Inappropriate DOJ Bankruptcy Watch Fee Rise, Supreme Court Rules (2)
Congress’ 2017 increase in Justice Department fees paid by bankrupt businesses violated a uniformity requirement in the Constitution’s Bankruptcy Clause because it did not apply in two states, said the Supreme Court of the United States.
The hike in quarterly debtors’ fees payable to the Office of the US Trustee, the Justice Department’s bankruptcy watchdog, was unconscionable and must be rectified, the High Court ruled in a unanimous decision on Monday. The case stems from a Chapter 11 case appeal for electronics retailer Circuit City.
Congress increased the fee beginning in 2018 from a maximum of $30,000 to a maximum of $250,000 — depending on how much the debtors’ estate paid in disbursements to creditors that quarter — to address a budget shortfall in the American trustee.
The hike did not take effect in Alabama or North Carolina because bankruptcy cases there are not monitored by the US trustee. A bankruptcy administrator, overseen by the United States Judicial Conference, oversees cases in both states.
The ruling helps resolve the legal status of approximately $324 million in quarterly fees charged to debtors under the 2017 Amendment, according to a U.S. trustee filing in the Circuit City case.
Disputes over the fee disparity have arisen in several other Chapter 11 cases, creating split decisions among federal circuit courts. The Tenth and Second Circuits found that the lack of uniformity violates the Constitution, while the Fourth and Fifth Circuits said the fee hike could stand.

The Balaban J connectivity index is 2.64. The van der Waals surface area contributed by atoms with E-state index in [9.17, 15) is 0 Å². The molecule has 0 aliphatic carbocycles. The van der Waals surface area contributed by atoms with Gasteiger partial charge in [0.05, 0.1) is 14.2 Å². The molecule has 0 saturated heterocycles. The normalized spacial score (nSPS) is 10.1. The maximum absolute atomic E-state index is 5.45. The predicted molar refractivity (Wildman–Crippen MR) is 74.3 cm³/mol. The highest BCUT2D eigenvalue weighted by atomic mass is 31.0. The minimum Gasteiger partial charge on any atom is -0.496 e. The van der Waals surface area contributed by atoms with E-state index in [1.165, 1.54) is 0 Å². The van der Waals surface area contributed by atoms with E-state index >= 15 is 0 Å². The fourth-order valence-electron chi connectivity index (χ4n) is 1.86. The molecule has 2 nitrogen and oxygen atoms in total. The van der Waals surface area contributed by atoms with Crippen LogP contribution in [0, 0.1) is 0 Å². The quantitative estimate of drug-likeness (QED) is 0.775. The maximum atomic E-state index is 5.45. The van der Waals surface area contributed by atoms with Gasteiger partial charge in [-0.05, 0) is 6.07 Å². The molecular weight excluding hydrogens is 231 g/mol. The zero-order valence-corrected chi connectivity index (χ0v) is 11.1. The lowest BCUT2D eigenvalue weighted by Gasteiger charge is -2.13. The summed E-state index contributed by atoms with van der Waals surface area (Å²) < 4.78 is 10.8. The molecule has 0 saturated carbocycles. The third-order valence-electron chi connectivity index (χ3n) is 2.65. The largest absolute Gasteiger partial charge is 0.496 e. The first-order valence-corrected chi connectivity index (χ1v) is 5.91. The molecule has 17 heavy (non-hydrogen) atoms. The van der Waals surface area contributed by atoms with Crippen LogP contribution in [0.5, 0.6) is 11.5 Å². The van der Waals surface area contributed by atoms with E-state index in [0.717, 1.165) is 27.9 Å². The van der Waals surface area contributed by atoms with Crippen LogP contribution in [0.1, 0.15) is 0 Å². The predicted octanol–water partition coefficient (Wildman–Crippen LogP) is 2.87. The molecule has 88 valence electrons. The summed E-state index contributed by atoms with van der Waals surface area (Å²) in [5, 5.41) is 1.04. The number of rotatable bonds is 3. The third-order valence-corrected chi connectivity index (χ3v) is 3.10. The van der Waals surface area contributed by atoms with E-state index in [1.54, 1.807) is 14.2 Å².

Alfred Siegel, the Circuit City estate administrator, took the fight to the Supreme Court after the United States Court of Appeals for the Fourth Circuit upheld the raise. The Circuit City Estate has been paying distributions to creditors for more than a decade after its 2008 bankruptcy.
Siegel argued in his motion that the U.S. trustee’s office would have to reimburse debtors more than $100 million if Supreme Court justices invalidate the charges. The Circuit City estate alone paid about $575,000 more in fees in the first three quarters of 2018 than it would have had it not been for the raise or if its case was in Alabama or North Carolina. , said Siegel.
“The clause does not allow Congress to treat identical debtors differently based on artificial distinctions that Congress itself has created,” the court said in an opinion written by Judge Sonia Sotomayor.
During oral arguments in April, the nine justices questioned why the distinction even existed. The justices clarified on Monday that the decision “does not address the constitutionality of the dual regime of the bankruptcy system itself, only Congress’s decision to impose different pricing arrangements in these two systems.”
The judges remanded the proceeding to the United States Court of Appeals for the Fourth Circuit to determine the appropriate remedy and to decide whether the debtor should be reimbursed for fees it paid during the “non-uniform period.”
The case is Siegel v. Fitzgerald, USA, No. 21-441, 6/6/22.